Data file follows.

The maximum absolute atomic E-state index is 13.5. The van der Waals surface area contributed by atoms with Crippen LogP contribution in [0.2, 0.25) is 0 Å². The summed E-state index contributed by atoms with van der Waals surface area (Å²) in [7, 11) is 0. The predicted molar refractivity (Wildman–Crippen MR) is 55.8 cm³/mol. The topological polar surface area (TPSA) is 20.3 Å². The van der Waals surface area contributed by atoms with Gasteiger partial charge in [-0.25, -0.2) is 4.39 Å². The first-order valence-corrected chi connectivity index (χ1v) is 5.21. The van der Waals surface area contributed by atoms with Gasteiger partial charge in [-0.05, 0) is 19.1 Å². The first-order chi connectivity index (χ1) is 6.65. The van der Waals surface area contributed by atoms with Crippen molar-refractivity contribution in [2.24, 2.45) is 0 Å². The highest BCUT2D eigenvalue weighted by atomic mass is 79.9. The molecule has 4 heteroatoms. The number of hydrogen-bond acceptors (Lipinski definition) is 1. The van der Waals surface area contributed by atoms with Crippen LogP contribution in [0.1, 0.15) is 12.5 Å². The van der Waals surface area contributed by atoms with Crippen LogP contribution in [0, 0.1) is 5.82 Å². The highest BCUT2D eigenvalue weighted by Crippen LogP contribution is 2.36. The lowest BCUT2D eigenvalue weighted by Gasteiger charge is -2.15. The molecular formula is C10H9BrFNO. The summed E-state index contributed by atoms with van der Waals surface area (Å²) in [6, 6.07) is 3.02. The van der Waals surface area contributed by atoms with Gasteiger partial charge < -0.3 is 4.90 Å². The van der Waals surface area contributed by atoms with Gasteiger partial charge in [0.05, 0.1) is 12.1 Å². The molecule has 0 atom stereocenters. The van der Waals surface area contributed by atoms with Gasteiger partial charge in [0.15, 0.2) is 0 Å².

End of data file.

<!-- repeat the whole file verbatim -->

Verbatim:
The maximum absolute atomic E-state index is 13.5. The van der Waals surface area contributed by atoms with Crippen LogP contribution in [0.2, 0.25) is 0 Å². The summed E-state index contributed by atoms with van der Waals surface area (Å²) in [7, 11) is 0. The predicted molar refractivity (Wildman–Crippen MR) is 55.8 cm³/mol. The topological polar surface area (TPSA) is 20.3 Å². The van der Waals surface area contributed by atoms with Gasteiger partial charge in [-0.25, -0.2) is 4.39 Å². The first-order valence-corrected chi connectivity index (χ1v) is 5.21. The van der Waals surface area contributed by atoms with Gasteiger partial charge in [-0.05, 0) is 19.1 Å². The first-order chi connectivity index (χ1) is 6.65. The van der Waals surface area contributed by atoms with Crippen molar-refractivity contribution in [2.24, 2.45) is 0 Å². The highest BCUT2D eigenvalue weighted by atomic mass is 79.9. The molecule has 4 heteroatoms. The number of hydrogen-bond acceptors (Lipinski definition) is 1. The van der Waals surface area contributed by atoms with Crippen LogP contribution in [0.1, 0.15) is 12.5 Å². The van der Waals surface area contributed by atoms with Crippen LogP contribution in [0, 0.1) is 5.82 Å². The highest BCUT2D eigenvalue weighted by Crippen LogP contribution is 2.36. The lowest BCUT2D eigenvalue weighted by Gasteiger charge is -2.15. The molecular formula is C10H9BrFNO. The summed E-state index contributed by atoms with van der Waals surface area (Å²) in [6, 6.07) is 3.02. The van der Waals surface area contributed by atoms with Gasteiger partial charge < -0.3 is 4.90 Å². The van der Waals surface area contributed by atoms with Gasteiger partial charge in [0.05, 0.1) is 12.1 Å². The molecule has 0 atom stereocenters. The van der Waals surface area contributed by atoms with Gasteiger partial charge in [0.15, 0.2) is 0 Å².